To Whom It May Concern is a letter salutation used when you do not have a contact person. Here is when to use it, how to capitalize it, and alternatives. Wait! Stop! Next time you want to address your next cover letter to “To Whom It May Concern,” don't! Use one of these alternatives instead.
There are a number of ways to discover the name of the person you are contacting. If you are applying for a job, the name of the employer or hiring manager may be on the job listing. However, that is not always the case.
Some employers don't list a contact person because they may not want direct inquiries from job seekers. Another option is to call the office and ask the administrative assistant for advice. For example, you might explain that you are applying for a job and would like to know the name of the hiring manager. When should you use the term?
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Robert Stigwood , Bee Gees. You may be giving your permission to a bank to change the name on your account or a college institution to release your transcript. Using "To Whom It May Concern" in these situations is appropriate, because you are granting general permission to the institution, company or organization to act on your request.
Sometimes, to make your request official, you may need to put it in writing. When you are writing to a company or organization to notify them of a change in your address or canceling service, use "To Whom It May Concern. If you want to write a formal complaint about your experience with a faulty product or your dissatisfaction with a service, you may not know which department or individual to address and you want your letter to reach as many people as possible.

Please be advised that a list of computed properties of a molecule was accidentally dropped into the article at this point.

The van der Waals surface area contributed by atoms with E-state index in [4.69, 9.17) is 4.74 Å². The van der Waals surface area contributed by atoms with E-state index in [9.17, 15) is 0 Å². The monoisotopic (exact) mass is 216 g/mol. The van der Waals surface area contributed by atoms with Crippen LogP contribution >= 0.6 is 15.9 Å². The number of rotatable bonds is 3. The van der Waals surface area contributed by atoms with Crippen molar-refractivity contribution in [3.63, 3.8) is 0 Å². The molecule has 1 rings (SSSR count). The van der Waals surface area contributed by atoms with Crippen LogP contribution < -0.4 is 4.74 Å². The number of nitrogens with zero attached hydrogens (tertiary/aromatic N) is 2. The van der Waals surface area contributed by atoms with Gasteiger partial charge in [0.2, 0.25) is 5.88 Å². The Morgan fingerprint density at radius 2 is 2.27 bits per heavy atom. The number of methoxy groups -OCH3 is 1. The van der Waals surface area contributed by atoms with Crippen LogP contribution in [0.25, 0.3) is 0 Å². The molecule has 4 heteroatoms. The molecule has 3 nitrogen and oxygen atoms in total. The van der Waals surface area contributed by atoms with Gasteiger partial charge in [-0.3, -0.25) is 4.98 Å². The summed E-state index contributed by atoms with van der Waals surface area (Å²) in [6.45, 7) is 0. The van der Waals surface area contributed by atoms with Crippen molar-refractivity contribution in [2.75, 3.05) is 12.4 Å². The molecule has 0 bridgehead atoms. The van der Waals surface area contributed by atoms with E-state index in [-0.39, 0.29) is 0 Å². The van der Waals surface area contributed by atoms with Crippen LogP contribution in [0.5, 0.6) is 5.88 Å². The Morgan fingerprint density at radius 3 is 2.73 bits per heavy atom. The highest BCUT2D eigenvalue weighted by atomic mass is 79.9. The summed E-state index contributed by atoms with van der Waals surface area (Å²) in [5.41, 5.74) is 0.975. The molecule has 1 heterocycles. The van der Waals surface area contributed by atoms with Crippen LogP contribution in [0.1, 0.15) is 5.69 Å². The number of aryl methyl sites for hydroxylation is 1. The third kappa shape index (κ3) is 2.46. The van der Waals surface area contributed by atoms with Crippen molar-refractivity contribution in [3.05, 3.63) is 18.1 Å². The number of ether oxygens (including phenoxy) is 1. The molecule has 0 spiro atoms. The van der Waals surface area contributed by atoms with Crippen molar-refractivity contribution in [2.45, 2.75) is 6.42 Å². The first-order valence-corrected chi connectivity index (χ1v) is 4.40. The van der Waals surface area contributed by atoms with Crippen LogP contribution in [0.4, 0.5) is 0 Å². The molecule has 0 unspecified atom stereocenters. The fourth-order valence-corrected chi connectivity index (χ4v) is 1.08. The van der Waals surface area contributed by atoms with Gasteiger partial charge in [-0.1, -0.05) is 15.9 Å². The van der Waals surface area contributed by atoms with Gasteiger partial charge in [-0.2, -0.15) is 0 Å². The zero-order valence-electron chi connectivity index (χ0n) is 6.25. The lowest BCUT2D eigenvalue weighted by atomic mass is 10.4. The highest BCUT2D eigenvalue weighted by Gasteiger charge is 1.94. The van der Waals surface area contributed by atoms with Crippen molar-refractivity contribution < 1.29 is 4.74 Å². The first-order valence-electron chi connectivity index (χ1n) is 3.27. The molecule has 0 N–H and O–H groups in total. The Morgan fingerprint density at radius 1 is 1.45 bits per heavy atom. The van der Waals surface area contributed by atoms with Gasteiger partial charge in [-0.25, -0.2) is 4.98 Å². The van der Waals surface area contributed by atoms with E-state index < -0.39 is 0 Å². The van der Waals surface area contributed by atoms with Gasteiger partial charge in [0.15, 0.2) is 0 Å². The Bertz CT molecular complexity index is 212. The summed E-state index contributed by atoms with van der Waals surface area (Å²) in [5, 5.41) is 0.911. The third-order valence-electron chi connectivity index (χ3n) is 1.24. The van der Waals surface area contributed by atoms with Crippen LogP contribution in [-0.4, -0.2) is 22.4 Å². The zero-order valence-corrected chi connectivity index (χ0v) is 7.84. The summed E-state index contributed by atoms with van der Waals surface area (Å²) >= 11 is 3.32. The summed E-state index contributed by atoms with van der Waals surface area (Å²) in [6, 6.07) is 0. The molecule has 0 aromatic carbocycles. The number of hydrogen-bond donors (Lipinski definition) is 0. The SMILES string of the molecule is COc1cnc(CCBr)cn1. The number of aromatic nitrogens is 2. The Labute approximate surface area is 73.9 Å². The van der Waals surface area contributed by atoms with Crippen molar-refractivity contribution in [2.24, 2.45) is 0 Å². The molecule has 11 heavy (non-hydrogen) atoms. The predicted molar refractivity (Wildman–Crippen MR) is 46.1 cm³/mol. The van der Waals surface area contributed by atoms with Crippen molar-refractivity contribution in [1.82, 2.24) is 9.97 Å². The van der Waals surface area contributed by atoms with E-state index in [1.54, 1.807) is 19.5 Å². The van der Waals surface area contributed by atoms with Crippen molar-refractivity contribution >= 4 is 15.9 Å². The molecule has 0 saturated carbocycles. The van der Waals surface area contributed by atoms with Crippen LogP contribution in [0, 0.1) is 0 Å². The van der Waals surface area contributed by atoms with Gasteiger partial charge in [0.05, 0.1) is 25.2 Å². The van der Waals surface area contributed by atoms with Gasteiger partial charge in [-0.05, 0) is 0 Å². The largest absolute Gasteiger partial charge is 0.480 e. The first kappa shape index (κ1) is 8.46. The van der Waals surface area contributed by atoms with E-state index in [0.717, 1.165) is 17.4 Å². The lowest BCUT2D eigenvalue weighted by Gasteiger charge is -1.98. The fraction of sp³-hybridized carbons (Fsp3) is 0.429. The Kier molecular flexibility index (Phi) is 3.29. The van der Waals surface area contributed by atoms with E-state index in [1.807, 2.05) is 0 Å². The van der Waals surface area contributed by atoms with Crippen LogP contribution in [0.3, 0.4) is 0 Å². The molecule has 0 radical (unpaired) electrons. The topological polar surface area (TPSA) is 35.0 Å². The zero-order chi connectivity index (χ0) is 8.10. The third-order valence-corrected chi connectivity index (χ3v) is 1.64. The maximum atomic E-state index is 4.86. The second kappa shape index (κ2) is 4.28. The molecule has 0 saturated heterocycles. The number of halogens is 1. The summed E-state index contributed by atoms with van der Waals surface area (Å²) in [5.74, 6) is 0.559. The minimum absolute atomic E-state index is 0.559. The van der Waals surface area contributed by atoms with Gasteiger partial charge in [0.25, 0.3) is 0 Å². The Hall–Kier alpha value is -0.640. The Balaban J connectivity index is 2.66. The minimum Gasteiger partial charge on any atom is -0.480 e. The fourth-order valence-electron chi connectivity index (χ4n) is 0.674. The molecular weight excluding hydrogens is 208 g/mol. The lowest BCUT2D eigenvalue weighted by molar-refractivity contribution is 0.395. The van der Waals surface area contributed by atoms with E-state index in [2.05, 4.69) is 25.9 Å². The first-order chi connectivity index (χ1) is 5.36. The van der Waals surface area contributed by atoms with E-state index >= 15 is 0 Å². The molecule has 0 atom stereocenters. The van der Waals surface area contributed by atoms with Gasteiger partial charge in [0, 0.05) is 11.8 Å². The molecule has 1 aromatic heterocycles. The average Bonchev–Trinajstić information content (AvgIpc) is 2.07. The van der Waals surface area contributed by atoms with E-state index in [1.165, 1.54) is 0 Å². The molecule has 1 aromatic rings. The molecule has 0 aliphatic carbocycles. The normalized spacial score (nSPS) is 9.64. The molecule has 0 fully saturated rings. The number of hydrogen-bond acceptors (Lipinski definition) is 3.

Or you may not want to take the time to research to whom to address your letter. While customer service may be the appropriate department to handle your letter, you don't want to limit who may respond. Some people will address the letter of complaint to the CEO or president of the company and hope it reaches the leader.
In some companies, an assistant will forward it along to the appropriate person. When filing a complaint, you want anyone reading it to know about your dissatisfaction and reply to your complaint, so using the general phrase should work. Never sounds like a strong word, but in today's work environment , writing a cover letter without researching the intended recipient conveys either a lack of interest or laziness.
Take a extra few minutes to research the name or even the department conducting the hiring.
There are many suitable alternatives you can use instead. For the rare occasions when you do use this phrase, there are some subtle formatting rules you should know.
First, format the phrase with a capital letter at the beginning of each word. Second, end the phrase with a colon, not a period or comma.